Why did you remove the octave devs from the cc? The whole point of my messages is to try to encourage them to implement a compiler. If it is possible to implement it would be a great thing for them. If the devs don't like my ideas, let me know and maybe I will stop :-). Just maybe.
Now it seems the problem is only with functions and not operators (from nrjank's message). Creating a database with returning types from functions is an immediate idea that only needs mechanical work. I don't know how many functions Octave have. And I don't think there are many functions that return different types for the same variable. It would be a really strange thing to do.
If the operators are not a problem this could be a straight forward solution. I estimate at least 98% of all functions don't have differing types.
Creating a JIT for this is not a preferred method, it's better to try to use the tools the octave devs have to minimize work. I want to keep it simple. You are too pro for my ideas :-), try to think like an amateur :-D.
From my other thread I learnt that the interpreter doesn't create C code but compiled data that is run. So my idea is to use the interpreter on every line and create compiled data segments that are put together to create a runnable program.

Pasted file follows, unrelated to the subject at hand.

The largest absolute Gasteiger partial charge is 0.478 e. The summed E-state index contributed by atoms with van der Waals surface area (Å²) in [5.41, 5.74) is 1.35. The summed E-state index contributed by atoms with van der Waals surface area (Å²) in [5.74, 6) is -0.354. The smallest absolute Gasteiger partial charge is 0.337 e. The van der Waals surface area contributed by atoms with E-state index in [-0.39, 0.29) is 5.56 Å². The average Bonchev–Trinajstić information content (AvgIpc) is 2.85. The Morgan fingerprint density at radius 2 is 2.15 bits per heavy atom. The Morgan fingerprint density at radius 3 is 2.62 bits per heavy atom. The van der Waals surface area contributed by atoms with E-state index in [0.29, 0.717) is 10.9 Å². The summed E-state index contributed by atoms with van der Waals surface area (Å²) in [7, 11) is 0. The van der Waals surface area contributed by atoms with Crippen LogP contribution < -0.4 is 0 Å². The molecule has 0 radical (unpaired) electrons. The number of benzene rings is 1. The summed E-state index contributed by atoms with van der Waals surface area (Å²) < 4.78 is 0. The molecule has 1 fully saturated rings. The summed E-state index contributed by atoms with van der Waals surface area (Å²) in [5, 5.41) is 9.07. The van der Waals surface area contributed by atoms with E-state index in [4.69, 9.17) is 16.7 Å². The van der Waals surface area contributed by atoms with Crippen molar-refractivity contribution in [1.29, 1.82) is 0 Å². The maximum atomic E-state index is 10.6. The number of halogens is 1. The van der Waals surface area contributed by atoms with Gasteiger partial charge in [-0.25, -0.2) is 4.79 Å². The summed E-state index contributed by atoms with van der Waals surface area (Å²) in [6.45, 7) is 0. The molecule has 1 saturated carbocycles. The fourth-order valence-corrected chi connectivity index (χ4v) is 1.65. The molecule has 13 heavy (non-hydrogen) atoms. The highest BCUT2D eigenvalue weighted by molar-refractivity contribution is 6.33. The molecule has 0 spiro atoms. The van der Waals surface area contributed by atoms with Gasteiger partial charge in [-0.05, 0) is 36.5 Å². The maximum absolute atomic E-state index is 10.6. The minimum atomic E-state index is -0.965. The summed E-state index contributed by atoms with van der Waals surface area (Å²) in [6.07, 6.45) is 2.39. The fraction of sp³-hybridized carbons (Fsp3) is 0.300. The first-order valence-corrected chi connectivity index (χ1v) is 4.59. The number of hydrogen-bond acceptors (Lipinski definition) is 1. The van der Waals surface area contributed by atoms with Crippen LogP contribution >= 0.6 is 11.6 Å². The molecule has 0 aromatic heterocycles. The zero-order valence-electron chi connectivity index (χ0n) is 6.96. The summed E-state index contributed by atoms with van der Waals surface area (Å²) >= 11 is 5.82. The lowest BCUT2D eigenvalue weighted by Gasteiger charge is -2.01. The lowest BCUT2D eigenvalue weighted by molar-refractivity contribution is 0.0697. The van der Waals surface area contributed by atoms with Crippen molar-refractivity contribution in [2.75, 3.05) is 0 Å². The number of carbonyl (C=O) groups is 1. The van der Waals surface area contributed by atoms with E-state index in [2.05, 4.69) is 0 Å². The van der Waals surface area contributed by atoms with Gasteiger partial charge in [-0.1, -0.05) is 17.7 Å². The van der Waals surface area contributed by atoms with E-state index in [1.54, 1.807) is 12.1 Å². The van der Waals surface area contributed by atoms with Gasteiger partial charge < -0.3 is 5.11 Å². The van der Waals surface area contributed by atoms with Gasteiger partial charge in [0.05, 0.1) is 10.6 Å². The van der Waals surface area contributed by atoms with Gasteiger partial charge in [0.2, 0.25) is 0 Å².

Giving the user responsibility of keeping the types static, but not
checking them, sounds like a good way to produce segfaults and corrupted
data. That's a pretty bad failure mode for a programming language.
If you're going to be re-examining the type dynamically at run time to
take care of this, maybe you'd be more interested in a JIT than a
separate compilation mechanism? That way all users could get the benefit
similar JITs work: examine the types that you get on the first few
passes of a function, optimistically compile code to those types, and
put up guardrails that detect when the actual run-time types coming in
violate those assumptions, so you can switch away from the compiled code
and either recompile
> How hard can
> it be to check variable types?
Given that type systems are an active area of academic research, and
compilers are some of the more effort-intensive software projects we
have, I'm going to say "pretty hard".
> The other part you write about I don't understand, why should the m-code be
> turned into C? The idea is to use the interpreter on every line of the
> m-file and create compiled code segments. Putting these segments together
> would be the runnable program.
C is typically used as an intermediate language when compiling
high-level languages down to native code. C is basically portable
assembly language. That way you can just write a transpiler that
transforms your code to C, and call an existing C compiler on that,
instead of having to write a compiler that transforms your code all the
way down to native machine code.
Are you suggesting that Octave should generate machine code directly? Or
compile to something else...?
P.S. Removed octave-maintainers from the Cc because I suspect they're
getting tired of this conversation.